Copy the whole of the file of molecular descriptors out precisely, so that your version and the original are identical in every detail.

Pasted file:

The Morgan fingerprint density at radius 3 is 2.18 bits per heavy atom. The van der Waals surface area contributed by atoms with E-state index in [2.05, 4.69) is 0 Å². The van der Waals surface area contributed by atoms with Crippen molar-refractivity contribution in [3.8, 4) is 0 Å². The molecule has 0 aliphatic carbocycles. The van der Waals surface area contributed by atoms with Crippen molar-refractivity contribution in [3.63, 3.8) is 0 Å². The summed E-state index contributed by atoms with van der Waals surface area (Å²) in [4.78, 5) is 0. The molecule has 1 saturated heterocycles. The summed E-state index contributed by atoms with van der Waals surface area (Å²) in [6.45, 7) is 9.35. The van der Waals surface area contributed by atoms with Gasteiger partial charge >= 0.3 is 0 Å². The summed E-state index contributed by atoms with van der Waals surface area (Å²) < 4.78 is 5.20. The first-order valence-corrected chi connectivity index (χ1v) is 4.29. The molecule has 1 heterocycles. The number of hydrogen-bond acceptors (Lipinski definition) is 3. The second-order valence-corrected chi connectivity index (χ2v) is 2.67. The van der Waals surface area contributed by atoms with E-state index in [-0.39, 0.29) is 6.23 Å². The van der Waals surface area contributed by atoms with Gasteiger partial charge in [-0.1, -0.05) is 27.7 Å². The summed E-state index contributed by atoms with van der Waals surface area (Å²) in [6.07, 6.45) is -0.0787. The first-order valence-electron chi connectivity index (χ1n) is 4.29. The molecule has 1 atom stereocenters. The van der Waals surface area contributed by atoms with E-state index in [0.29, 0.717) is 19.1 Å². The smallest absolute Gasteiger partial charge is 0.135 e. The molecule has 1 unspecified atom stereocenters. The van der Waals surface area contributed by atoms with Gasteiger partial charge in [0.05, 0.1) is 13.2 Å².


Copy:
The Morgan fingerprint density at radius 3 is 2.18 bits per heavy atom. The van der Waals surface area contributed by atoms with E-state index in [2.05, 4.69) is 0 Å². The van der Waals surface area contributed by atoms with Crippen molar-refractivity contribution in [3.8, 4) is 0 Å². The molecule has 0 aliphatic carbocycles. The van der Waals surface area contributed by atoms with Crippen molar-refractivity contribution in [3.63, 3.8) is 0 Å². The summed E-state index contributed by atoms with van der Waals surface area (Å²) in [4.78, 5) is 0. The molecule has 1 saturated heterocycles. The summed E-state index contributed by atoms with van der Waals surface area (Å²) in [6.45, 7) is 9.35. The van der Waals surface area contributed by atoms with Gasteiger partial charge >= 0.3 is 0 Å². The summed E-state index contributed by atoms with van der Waals surface area (Å²) < 4.78 is 5.20. The first-order valence-corrected chi connectivity index (χ1v) is 4.29. The molecule has 1 heterocycles. The number of hydrogen-bond acceptors (Lipinski definition) is 3. The second-order valence-corrected chi connectivity index (χ2v) is 2.67. The van der Waals surface area contributed by atoms with E-state index in [-0.39, 0.29) is 6.23 Å². The van der Waals surface area contributed by atoms with Gasteiger partial charge in [-0.1, -0.05) is 27.7 Å². The summed E-state index contributed by atoms with van der Waals surface area (Å²) in [6.07, 6.45) is -0.0787. The first-order valence-electron chi connectivity index (χ1n) is 4.29. The molecule has 1 atom stereocenters. The van der Waals surface area contributed by atoms with E-state index in [0.29, 0.717) is 19.1 Å². The smallest absolute Gasteiger partial charge is 0.135 e. The molecule has 1 unspecified atom stereocenters. The van der Waals surface area contributed by atoms with Gasteiger partial charge in [0.05, 0.1) is 13.2 Å².